DYNAMICS DUO: Calling all dads: Your favorite band Steely Dan is setting up shop at the Orpheum for a five-night residency, with each set noodling its way through an entire album. On Friday, Donald Fagen and friends waste no time getting down to business with a rapturous run through the 1977 masterpiece “Aja” — which somewhat-recent Steely Dan convert (and Globe contributor) Marc Hirsh called the band’s “Steely Daniest” album: “It’s airless, distant, and perfect.” On Saturday, they play Fagen’s cruelly underrated 1982 solo album “The Nightfly.” (The other three shows are next weekend – including a “Greatest Hits” closer next Sunday.) Costume couldn’t be easier: Go as your dad. Oh! Looks like you beat me to it. (Tickets here.)
NEW ADDITION: On Friday and Saturday at Scullers, you can catch sets from the newly configured (and transformed) jazz trio the Bad Plus, as the new lineup of pianist (and jazz vet) Orrin Evans, bassist Reid Anderson, and drummer Dave King makes its local debut four times over. (Founding member Ethan Iverson left the band in 2017 for reasons.) They also play the Press Room up in Portsmouth, N.H., on Sunday. The band’s new album “Activate Infinity” comes out Friday as well. (You can hear that here.) Will the sight of several dozen Kenny G’s in the audience throw them off their game? Only one way to find out. Grab tickets here.
HAVANARAMA: Inspired by their 2015 travels to Cuba, “A Tuba to Cuba” is the Preservation Hall Jazz Band as you never heard them (especially if you’ve never heard them). On Friday at Berklee Performance Center, the Cuban singer-songwriter Yusa and other special guests will join the New Orleans institution for an evening of music that emerged (on a record and in a film of the same name) from their trip across the Gulf. And if you’re craving a costume with some New Orleans flavor, a heavy dusting of confectioner’s sugar and POOF: Who ordered the Sexy Beignet? Find tickets here.
FINNISH STRONG: The Boston Symphony Orchestra is preparing to kick off its ambitious Leipzig Week in Boston programs (starting Sunday and running through Nov. 2), but in the meantime, on Friday afternoon and Saturday evening, Finnish conductor Susanna Mälkki leads a program of Fauré, Messiaen, and Debussy, along with the American premiere of a piano concerto by Dieter Ammann (featuring soloist Andreas Haefliger). Costume-wise, Fauré is pretty easy: He had a bushy white mustache and (this is an important detail) no cellphone. Find tickets here.
LAST DANCE: Globe dance contributor Karen Campbell says Laugh Track, a show that combines dance and comedy, produced by Jessy Zizzo and Eliza Malecki, “promises a hilarious evening’s exploration of life’s absurdities” — one of which is certainly the loss of Green Street Studios, for which this serves as the closing performance at the storied space on Friday and Saturday. According to the producers, “this interdisciplinary show will highlight deep, vital parts of the human experience such as getting weird texts from your grandma, how to treat your waiter with respect, and the audacity of beating a dead horse.” TIP: Do not dress up as a dead horse. Find tickets here.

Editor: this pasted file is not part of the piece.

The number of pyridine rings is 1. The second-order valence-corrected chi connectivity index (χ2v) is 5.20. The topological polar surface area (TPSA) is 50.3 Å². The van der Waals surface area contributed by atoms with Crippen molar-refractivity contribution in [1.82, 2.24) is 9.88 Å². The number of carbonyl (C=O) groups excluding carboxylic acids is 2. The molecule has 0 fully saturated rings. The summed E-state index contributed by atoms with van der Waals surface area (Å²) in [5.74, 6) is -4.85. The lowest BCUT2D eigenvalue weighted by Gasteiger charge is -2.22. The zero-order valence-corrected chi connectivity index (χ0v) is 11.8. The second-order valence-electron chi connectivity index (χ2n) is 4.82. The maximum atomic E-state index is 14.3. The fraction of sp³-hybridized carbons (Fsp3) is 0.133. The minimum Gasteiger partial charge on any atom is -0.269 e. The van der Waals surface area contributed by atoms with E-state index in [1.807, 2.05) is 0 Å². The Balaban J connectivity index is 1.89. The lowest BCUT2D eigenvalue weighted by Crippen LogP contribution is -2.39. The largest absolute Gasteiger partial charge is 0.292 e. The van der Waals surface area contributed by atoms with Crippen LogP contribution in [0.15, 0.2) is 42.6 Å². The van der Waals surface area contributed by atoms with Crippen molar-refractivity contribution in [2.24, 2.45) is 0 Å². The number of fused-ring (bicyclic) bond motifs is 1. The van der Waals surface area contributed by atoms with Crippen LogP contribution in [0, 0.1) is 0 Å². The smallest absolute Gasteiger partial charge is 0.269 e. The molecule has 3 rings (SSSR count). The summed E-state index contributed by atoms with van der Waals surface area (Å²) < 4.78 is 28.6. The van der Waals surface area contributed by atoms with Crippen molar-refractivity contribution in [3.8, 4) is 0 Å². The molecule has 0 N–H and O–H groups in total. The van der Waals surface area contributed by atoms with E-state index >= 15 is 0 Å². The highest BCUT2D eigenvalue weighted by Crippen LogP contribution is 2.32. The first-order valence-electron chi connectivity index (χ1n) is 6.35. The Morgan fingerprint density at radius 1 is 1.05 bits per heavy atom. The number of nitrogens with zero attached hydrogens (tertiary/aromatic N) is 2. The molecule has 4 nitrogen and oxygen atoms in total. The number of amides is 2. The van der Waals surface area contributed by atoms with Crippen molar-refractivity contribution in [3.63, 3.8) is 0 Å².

OR STAY IN: (Because that candy ain’t gonna eat itself oops I mean hand itself out.) On Sunday you can catch the premiere of “Mrs. Fletcher,” a new HBO limited series (trend alert!) written and produced by Tom Perrotta and based on his 2017 novel. Globe TV critic Matthew Gilbert praises this tightly written tale of a mother and son “renegotiating their roles” as a “dual character study in contrasts” with a “deeply humane perspective.” Kathryn Hahn takes the lead, “once again confirming her status as one of TV’s best actresses.” Tune in at 10:30 p.m.
And on Friday, “Dolemite Is My Name” — the Rudy Ray Moore biopic starring a resurgent Eddie Murphy — comes to Netflix. Ty Burr gave it three stars when it made a preliminary run in theaters earlier this month, calling it “one of those movies about the making of a movie where the movie you’re watching is better than the movie that got made.”
And that, spooky Weekenders, is all I’ve got in my plastic pumpkin. (Well, that and like a dozen fun-size Charleston Chews that appear to be from the Reagan era. Trade you?) However you spend your weekend (and whatever you go as) make it one you’ll miss come Monday.
See you next time!
Michael Andor Brodeur can be reached at [email protected] Follow him on Twitter @mbrodeur.